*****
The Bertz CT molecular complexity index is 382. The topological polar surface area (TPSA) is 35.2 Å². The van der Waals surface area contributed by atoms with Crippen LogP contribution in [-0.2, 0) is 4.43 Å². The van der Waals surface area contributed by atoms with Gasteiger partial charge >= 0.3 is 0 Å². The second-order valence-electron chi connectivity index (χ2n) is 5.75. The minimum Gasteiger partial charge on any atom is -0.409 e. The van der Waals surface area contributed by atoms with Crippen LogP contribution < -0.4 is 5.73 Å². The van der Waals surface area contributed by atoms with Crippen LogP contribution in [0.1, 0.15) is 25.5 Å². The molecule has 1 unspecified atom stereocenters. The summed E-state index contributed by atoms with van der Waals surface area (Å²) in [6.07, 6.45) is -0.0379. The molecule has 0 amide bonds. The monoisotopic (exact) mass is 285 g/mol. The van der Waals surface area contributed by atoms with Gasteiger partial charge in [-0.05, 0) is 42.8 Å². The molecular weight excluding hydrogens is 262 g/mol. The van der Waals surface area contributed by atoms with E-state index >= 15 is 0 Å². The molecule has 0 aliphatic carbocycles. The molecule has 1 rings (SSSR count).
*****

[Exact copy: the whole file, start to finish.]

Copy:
The Bertz CT molecular complexity index is 382. The topological polar surface area (TPSA) is 35.2 Å². The van der Waals surface area contributed by atoms with Crippen LogP contribution in [-0.2, 0) is 4.43 Å². The van der Waals surface area contributed by atoms with Gasteiger partial charge >= 0.3 is 0 Å². The second-order valence-electron chi connectivity index (χ2n) is 5.75. The minimum Gasteiger partial charge on any atom is -0.409 e. The van der Waals surface area contributed by atoms with Crippen LogP contribution < -0.4 is 5.73 Å². The van der Waals surface area contributed by atoms with Crippen LogP contribution in [0.1, 0.15) is 25.5 Å². The molecule has 1 unspecified atom stereocenters. The summed E-state index contributed by atoms with van der Waals surface area (Å²) in [6.07, 6.45) is -0.0379. The molecule has 0 amide bonds. The monoisotopic (exact) mass is 285 g/mol. The van der Waals surface area contributed by atoms with Gasteiger partial charge in [-0.05, 0) is 42.8 Å². The molecular weight excluding hydrogens is 262 g/mol. The van der Waals surface area contributed by atoms with E-state index >= 15 is 0 Å². The molecule has 0 aliphatic carbocycles. The molecule has 1 rings (SSSR count).